Roberts has done these types of projects in other countries—Saudi Arabia, Iran, and Pakistan—with amazing results. “We did a project where we brought imams and pastors together, and the response was incredible!” he says. “We clearly explained what we believe about Jesus. We also told them that our faith teaches us to be a blessing to all humanity. Our focus was on how we can serve together in that context.”

A Right-Hand Man

Working closely with Roberts is Omar Reyes, NorthWood’s Glocal Impact Pastor. Reyes met Roberts about 12 years ago when their daughters attended elementary school together. “He asked me to help with his missions—not as a job but as a calling,” explains Reyes. “I’d heard his ideas, and they resonated with me. His vision was that a church is called to do everything. I’d grown up in churches that outsourced a lot of stuff, but Roberts taught me that every member is a missionary, and your vocation is your job. The church exists to equip you in your domain.”

“My calling is to help the church understand her calling—to be a missionary to the world.”

Reyes describes Roberts as a “big guy in many ways. He’s an apostolic guy, always thinking about the big picture. He’s gregarious and happy and generous—a missionary at heart who loves the world and always looks for that unique aspect of God in people. He’s also a great encourager and calls things out of you that you didn’t know you had.”

But Roberts wouldn’t describe himself in such lofty terms. To him, the goal is simple. “As a pastor and a theologian, I teach people to live out their faith on a daily basis and to use their job as their primary point of ministry,” he says. “My calling is to help the church understand her calling—to be a missionary to the world. Christians have taken missions and turned it into a job description for a handful of people, but the Great Commission was given to everyone.” He says he has learned that Christians are meant not to serve to convert but to serve because they are converted.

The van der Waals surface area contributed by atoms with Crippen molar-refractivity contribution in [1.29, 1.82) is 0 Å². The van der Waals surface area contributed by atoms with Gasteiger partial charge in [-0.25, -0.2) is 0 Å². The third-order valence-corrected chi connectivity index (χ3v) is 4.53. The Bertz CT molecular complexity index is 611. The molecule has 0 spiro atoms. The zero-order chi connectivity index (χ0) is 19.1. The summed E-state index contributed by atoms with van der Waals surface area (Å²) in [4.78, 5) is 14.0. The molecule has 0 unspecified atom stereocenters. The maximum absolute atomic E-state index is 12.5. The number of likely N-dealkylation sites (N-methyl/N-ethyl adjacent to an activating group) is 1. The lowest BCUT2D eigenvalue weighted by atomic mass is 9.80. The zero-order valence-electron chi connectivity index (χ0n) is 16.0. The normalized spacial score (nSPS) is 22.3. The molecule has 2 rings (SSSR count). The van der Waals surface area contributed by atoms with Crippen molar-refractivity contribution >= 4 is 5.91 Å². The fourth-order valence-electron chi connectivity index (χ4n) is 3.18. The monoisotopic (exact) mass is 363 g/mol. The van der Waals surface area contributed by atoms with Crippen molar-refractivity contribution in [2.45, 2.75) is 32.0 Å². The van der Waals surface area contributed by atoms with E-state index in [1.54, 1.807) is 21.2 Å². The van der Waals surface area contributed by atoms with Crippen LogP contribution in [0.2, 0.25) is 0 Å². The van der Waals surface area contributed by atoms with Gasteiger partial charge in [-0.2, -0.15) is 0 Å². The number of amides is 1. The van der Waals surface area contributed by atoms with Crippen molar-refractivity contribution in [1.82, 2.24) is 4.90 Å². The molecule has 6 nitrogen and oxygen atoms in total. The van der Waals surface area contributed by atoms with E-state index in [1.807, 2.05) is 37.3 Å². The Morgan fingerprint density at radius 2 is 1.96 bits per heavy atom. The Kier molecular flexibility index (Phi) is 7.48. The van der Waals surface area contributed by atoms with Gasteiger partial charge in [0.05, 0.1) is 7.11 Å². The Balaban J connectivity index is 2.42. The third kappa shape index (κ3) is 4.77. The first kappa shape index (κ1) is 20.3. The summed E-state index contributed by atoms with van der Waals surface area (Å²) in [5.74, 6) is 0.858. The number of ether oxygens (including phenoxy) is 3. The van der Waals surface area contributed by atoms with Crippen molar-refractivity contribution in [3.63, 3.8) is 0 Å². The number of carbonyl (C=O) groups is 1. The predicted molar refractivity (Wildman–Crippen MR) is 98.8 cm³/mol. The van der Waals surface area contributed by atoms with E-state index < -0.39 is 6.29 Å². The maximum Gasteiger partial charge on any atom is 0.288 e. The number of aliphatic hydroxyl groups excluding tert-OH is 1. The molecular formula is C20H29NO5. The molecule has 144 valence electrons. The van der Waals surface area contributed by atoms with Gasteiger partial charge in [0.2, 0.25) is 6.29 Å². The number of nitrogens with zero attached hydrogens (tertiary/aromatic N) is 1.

Uniquely Qualified

Vicky Scott, a business leader who’s been mentoring women in Hanoi, met Roberts when she moved back to Texas in 2007. Scott grew up a pastor’s daughter. “I thought of mission trips as going to teach the Bible or paint an orphanage. Roberts didn’t do that kind of thing, so I thought I’d just write a check [to the church]. But when I heard some of the things going on, such as microfinance projects, it struck me—This is something I’m uniquely qualified to do.” Scott has returned to Vietnam many times since that first trip.

“Bob’s a visionary,” she says. “There’s no question: He’s a visionary with a heart for people, someone who’s not afraid to be different and to go against the typical Christian approach, whether going to Vietnam or reaching out to Muslims. It is truly out of the ordinary.”

“Most people come to church for an hour and say, ‘Feed me.’ The kingdom is more than that. It’s living out the gospel.”